In the meantime, Rurik died in Novgorod, but, before his death, he entrusted his son, Igor, and the Principality of Novgorod to a person from his nation called Oleg. In 882, in a plot, Oleg had Askold and Dir killed. “… and they took their corpses to the mountain and buried them: Askold in the mountain that is now called Ugorszkoje, where the manor-house of Olma (Olmin dvor) is located and above his grave the church of Olma Saint Miklós was built. The grave of Dir, on the other hand, is behind the church of Saint Irene” .” (Nestor Chronicle, 12. 2015/33)

viking magyar ang 19

According to some historians the expression Olmin dvor refers to the manor-house or palace of Prince Álmos in the Ugorszkoje (Magyar) mountain. Other historians dispute this. The truth is probably what we learn from the archaeologist Nándor Fettich:

The Soviet view of history absolutely gave precedence to the ability of the Slavs to establish a state. They did not even hesitate to use fabrications, which are heavily represented in the history writings of the Russians in the last century. For example, on the tenth century map of Kiev in the Russian chronicles, “the palace of Álmos” in the territory of the afore-mentioned “Ugorszkoje” (Magyar hely!* (place) appears as “OLGIN dvor” or “the palace of Oleg”. In contrast to this, in the ancient Russian chronicles, we see “OLMIN dvor”, which, on the basis of ÓLMA = ÁLMOS can be understood as “the palace of ÁLMOS”. In the Soviet archaeological literature, there was an official trend to completely ignore the role of the Magyars in the issue of the founding of the state of Kiev.” (1972/66)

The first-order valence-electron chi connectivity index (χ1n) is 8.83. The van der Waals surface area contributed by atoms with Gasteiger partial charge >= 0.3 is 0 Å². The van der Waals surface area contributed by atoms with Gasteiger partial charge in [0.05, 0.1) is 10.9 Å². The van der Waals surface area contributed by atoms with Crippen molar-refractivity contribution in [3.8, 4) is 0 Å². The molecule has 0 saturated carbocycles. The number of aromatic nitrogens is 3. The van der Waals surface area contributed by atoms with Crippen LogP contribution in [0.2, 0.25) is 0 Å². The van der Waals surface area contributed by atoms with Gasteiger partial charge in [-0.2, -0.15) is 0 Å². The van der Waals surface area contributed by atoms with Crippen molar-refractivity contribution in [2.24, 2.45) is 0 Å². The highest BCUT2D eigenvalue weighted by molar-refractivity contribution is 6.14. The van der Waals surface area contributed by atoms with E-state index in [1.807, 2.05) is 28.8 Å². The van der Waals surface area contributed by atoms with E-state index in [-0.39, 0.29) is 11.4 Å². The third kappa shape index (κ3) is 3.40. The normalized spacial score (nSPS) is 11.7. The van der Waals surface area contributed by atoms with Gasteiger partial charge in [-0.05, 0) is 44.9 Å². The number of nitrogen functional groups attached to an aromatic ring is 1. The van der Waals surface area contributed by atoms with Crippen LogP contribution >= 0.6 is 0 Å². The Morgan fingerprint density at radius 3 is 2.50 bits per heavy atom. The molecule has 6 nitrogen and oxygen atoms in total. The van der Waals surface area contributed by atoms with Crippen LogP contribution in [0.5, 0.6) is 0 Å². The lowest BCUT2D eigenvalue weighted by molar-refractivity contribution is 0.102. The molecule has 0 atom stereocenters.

*Fettich writes “Magyar hely (place)” and not “Magyar hegy (mountain)”.

This quotation demonstrates how the Communists stripped one of the most outstanding Hungarian archaeologists, Nándor Fettich, of his status as a corresponding member of the Academy of Sciences, a position he held before 1945, and after that, he had to provide for his family as a laborer and a producer of tin toys. In any case, his opinion is that Prince Álmos was buried in Szélmalomdomb in the vicinity of the hillfort at Zemplén. (Kanyó F. 2017. 09. 13)


 viking magyar ang 20

After the murder of Askold and Dir, Oleg ruled in Kiev, according to the Nestor Chronicle. However, according to Padányi, Oleg “was the leader of a gang of pirates, Norwegian or Danish condottieri (mercenaries)” who was not the ruler of Kiev, but the ispán or bailiff of Álmos. (1989/353) I would like to add that the ispán was not a (land)owner or a ruler, but an employee, therefore according to this, Oleg was an employee of Álmos.